The third degree of difficulty is that the UK does not have a single voice, neither within the UK government, or, more to the point, across the UK. Scotland is in the vanguard in this respect, which was why it was so interesting to be at the meeting in Edinburgh and hear the FM’s current thinking.
There is of course actually a fifth model available to discuss once we consider Scotland – the so-called Reverse Greenland. Denmark is a member of the EU but it does not apply membership to its territory of Greenland. Could this principle be reversed with the UK outside of the EU but places like Scotland, Northern Ireland and Gibraltar either wholly within or partially remaining? At first sight, this seems difficult and not symmetric at all in terms of consequences and requirements to make it work.
The First Minister focused on the interests of Scotland – economic (including the demographic necessity of freedom of movement), democratic interests (reflecting the clear position of Scotland on the EU), social protection interests (defending workers’ rights), solidarity interests (global challenges and the necessity of international collaboration) and influencing interests (e.g something we lose if we only have associate access to the single market and the infrastructure of rules and regulations supporting it). These are the tests or areas she hopes to protect in the negotiations, recognising that ‘all options’ including a second independence referendum remain as possible outcomes to the negotiation. But can we reach a UK-wide agreement on the negotiating position before Article 50 is activated?
I found one of the most interesting things she had to say was the focus on the opportunities created by uncertainty. Apart from a few terse sentences that make up article 50 of the Lisbon treaty – there is really very little known about what might and can potentially happen next. This is why many people are coming up with new ideas and plans – some of which may not pan out or may be undesirable. But this surely is a time to be creative and innovative (and inclusive).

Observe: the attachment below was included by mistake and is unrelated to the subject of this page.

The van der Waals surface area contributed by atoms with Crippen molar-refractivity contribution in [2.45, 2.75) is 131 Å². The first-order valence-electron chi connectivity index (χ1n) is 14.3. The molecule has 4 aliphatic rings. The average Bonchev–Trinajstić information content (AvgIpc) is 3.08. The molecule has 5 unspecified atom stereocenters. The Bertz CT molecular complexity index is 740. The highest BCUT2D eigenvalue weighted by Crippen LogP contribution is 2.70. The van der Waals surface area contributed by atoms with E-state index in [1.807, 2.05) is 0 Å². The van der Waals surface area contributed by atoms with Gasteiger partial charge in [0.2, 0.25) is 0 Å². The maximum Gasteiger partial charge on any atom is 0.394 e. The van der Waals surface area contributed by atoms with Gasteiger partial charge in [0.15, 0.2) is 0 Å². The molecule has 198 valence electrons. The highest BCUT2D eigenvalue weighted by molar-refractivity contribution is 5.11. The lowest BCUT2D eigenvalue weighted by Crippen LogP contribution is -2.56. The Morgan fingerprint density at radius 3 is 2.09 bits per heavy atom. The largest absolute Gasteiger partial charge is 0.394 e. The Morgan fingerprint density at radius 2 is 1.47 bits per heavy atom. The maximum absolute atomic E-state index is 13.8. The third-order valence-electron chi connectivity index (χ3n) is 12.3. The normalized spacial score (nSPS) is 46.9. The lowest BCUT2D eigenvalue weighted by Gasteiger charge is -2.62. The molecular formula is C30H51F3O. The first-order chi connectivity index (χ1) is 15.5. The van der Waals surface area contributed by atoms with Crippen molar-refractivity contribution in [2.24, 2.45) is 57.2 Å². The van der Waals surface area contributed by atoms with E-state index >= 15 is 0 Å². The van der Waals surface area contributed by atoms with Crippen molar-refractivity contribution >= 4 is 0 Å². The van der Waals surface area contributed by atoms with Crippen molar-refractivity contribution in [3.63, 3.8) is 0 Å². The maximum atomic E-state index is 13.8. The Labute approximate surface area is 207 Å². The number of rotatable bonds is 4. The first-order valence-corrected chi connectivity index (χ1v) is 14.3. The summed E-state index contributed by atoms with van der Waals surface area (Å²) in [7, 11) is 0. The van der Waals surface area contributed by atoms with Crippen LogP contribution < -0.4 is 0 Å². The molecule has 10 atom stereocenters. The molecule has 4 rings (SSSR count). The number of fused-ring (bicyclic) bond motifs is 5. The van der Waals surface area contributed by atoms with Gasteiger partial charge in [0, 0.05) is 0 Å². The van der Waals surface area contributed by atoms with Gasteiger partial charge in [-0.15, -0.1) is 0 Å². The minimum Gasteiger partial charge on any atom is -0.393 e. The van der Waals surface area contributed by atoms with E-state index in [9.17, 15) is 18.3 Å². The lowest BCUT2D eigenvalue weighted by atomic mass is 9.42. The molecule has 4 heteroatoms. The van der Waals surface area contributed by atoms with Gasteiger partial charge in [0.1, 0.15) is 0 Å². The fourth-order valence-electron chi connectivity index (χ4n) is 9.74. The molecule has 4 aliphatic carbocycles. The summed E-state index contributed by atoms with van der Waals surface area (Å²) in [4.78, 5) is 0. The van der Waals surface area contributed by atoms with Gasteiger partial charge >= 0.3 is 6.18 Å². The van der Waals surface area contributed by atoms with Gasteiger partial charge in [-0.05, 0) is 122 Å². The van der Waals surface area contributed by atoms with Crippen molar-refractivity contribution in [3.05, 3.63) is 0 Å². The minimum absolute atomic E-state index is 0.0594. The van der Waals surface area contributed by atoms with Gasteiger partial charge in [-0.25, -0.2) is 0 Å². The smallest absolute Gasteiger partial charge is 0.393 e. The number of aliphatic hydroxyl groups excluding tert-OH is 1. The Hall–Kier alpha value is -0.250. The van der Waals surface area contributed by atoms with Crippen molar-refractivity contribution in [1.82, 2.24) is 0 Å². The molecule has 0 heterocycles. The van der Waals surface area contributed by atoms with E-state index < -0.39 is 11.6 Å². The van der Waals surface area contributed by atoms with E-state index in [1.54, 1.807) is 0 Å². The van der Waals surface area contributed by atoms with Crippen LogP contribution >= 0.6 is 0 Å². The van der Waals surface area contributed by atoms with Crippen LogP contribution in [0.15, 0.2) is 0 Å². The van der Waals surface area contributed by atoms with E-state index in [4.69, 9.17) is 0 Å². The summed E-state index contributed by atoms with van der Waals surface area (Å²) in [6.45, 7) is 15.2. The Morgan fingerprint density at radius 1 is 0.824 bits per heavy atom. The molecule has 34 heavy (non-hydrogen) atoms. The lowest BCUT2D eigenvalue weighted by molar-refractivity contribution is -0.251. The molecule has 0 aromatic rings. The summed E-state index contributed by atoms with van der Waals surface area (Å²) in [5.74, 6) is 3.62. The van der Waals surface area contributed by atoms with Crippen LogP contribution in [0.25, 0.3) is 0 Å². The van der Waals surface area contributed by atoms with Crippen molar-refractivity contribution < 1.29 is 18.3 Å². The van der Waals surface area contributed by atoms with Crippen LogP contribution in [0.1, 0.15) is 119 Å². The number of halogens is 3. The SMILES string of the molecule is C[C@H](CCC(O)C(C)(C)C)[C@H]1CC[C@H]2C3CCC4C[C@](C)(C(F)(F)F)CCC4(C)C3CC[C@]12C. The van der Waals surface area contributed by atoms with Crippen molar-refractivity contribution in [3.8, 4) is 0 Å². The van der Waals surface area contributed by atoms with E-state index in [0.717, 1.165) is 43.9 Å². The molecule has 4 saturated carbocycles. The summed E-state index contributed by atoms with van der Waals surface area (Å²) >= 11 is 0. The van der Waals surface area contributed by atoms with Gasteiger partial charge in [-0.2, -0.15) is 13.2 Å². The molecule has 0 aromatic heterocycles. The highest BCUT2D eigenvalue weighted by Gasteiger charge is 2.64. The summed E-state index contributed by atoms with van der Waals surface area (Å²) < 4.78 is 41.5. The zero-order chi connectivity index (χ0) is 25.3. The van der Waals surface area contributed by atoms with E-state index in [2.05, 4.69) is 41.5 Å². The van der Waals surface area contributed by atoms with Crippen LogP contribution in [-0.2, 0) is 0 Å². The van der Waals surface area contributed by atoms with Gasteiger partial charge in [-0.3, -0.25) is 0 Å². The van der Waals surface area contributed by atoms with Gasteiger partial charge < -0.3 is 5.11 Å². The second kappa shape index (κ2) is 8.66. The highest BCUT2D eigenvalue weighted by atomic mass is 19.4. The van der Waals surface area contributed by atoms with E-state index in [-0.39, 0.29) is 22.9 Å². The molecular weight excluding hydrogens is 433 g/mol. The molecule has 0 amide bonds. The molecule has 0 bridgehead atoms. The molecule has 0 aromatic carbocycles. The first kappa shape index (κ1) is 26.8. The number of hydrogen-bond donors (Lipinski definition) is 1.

The other interesting thing was the stress on the need to understand why 17 million across the UK and more than one million Scots voted to leave – to understand the lack of trust and confidence in government. While this may be argued to be less of an issue in Scotland where trust seems to be higher than for Westminster government, it is the case that the FM sits at the top of an insurgency movement herself that reflects, in part, far wider forces at play (and not just in Scotland/UK and the EU). Political (and societal) norms appear to be in unprecedented flux.
Opponents argue that this is all about another independence referendum. True or not, a second independence referendum is far from straightforward. A referendum will only be proposed in the best expected circumstances and there is much work to do to overcome weaknesses in the 2014 platform, especially on economic issues; and this will be done in an increasingly hostile, uncertain economic environment. The medium term future looks much less promising if the Scottish Government’s record of economic competency is to be maintained (without at least risking more unpalatable political choices over scarce public resources). Even if new Chancellor Phillip Hammond relaxes the austerity straitjacket, any short run economic slow down or recession matters much more acutely to Scotland’s public finances than was the case before the 2016 Act. Seeking to simply govern well without mishap through this momentous period may be the best strategy. But who is to say what further bear traps await our politicians in the weeks and months ahead?